Sister Cities: Marbach am Neckar, Baden-Württemberg and Washington, MO
Tobias-Mayer-Museum, © Stadt Marbach am Neckar
Original German text provided by the Stadt Marbach am Neckar
Wir sind Freunde! - We are friends!
This motto characterizes the partnership between Marbach am Neckar and Washington, Missouri, which has existed since 1990.
Washington, MO, a city with a population of 14,000 lying west of St. Louis on the Missouri River, is particularly proud of its German ancestors, who made an indelible mark on the cultural and economic life of the city. A versatile industrial sector ranging from milking machines to packaging material, transformers, lingerie, and truck bodies to corncob pipes supports the city’s economic growth. Washington is the shopping center for an area with 75,000 inhabitants. With over 300 retail stores, it is the largest shopping mall between St. Louis and Jefferson City.
Marbach am Neckar is located about 20 km north of Stuttgart, high above the Neckar River and surrounded by vineyards and orchards. With almost 16,000 inhabitants, a well-developed infrastructure, and a very lively cultural scene, Marbach is the gateway to the Bottwartal. Marbach am Neckar has made a name for itself above all as a city of literature.
The most famous Marbachers are the poet Friedrich Schiller, born here in 1759, the cartographer and mathematician Tobias Mayer (1723-1762), whose birthplace is a museum, and the lawyer Karl Georg von Wächter (1797-1880). The Schiller Museum, opened in 1903, and the founding of the German Literature Archive in 1955 strengthened Marbach’s reputation as a city of literature. In recent decades, the Archive, a collection and research center for recent German literature, has become a world-famous and respected center for collecting, indexing, and researching German literature.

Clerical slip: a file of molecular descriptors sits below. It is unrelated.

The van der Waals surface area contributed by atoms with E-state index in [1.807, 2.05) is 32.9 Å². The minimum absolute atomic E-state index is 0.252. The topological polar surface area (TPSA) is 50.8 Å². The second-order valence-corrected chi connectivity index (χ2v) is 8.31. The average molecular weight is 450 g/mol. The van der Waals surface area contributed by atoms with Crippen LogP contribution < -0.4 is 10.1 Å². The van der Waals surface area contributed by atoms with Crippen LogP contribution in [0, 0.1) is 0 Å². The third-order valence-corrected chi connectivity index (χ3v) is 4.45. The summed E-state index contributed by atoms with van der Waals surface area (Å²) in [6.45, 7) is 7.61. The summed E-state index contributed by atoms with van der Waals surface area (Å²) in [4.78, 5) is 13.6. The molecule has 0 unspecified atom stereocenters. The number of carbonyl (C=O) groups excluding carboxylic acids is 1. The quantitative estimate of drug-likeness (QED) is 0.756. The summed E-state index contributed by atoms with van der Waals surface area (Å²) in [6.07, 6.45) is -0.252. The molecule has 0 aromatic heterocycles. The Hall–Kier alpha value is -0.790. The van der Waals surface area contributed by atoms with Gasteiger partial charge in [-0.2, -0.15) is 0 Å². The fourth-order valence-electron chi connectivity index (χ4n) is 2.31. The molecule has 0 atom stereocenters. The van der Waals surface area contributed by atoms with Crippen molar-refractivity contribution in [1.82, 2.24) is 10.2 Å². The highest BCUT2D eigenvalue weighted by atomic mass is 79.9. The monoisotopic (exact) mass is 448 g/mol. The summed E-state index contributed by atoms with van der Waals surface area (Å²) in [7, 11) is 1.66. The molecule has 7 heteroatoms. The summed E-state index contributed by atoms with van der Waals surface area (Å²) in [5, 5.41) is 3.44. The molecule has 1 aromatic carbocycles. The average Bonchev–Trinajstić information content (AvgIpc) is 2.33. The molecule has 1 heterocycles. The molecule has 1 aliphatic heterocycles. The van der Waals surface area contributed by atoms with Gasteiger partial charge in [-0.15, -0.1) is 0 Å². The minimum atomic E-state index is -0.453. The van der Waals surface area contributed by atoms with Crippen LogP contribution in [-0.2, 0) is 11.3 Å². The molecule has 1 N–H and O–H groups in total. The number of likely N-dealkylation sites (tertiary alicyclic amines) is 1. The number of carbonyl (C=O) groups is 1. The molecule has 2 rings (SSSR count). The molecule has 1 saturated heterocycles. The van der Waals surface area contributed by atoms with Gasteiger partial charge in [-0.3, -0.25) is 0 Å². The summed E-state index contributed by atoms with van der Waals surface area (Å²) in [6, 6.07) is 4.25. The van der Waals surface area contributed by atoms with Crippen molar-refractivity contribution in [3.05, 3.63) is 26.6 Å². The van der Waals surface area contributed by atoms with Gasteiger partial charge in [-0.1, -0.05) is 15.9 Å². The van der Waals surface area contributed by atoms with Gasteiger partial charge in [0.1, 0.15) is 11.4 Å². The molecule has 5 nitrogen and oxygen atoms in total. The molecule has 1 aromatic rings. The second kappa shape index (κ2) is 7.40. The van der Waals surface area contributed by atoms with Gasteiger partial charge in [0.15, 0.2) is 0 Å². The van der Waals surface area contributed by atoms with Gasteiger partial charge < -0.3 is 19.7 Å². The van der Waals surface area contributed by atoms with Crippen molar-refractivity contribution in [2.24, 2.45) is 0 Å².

The house where Friedrich Schiller was born, acquired by the Marbach Schiller Society and opened to the public on the 100th anniversary of the poet's birth in 1859, remains a dazzling attraction for locals and tourists to this day.
Marbach still has a strong function as a “sub-hub” for the surrounding communities, which is also due to its former administrative authority in the region. With the largest grammar school in Baden-Württemberg, the educational center (community and secondary school), a primary school, and a special-needs school, Marbach fulfills its role as a “school town” for the surrounding area. Finally, it impresses with its historic Old Town (preserved as a historical site), its lofty “gate tower,” which was completely restored in 2001 and opened to the public, and the cozy atmosphere of a Swabian town.
About the town twinning:
This town twinning was initiated in 1988 by Walt Hatcher on the American side and Dr. Helmut Sorg on the German side. The partnership agreement was officially signed on Novmber 10, 1990 in a moving ceremony in Humboldt Hall of the German Literature Archive by Mayors Stephen J. Reust and Heinz Georg Keppler.
Both founding fathers (Walt Hatcher and Dr. Helmut Sorg) were chairmen of the respective partnership committees for many years, which organize exchanges and meetings. Since then, care of this relationship has been placed into younger hands. In Washington, Karen Straatmann is now responsible for the exchange. Her counterpart in Marbach am Neckar is Daniel Hofsäß.
Despite the great distance, encounters take place on a civic, educational, cultural and musical level. The two fire brigades have also had close contacts with each other since they first got to know each other, and these contacts are maintained on a regular basis.
The Friedrich-Schiller-Gymnasium offers many young people the opportunity to travel to their twin city to become acquainted with life abroad through the annual student exchange.
In May 2017, a 42-member delegation led by Mayor Jan Trost visited the American twin city to celebrate the 25th anniversary of the twinning. The delegation consisted of representatives of the city administration, the municipal and local council, representatives of associations and parishes as well as representatives of the local press (Marbacher Zeitung and Ludwigsburger Kreiszeitung) and over 20 members of the Marbacher and Rielingshäuser fire brigade.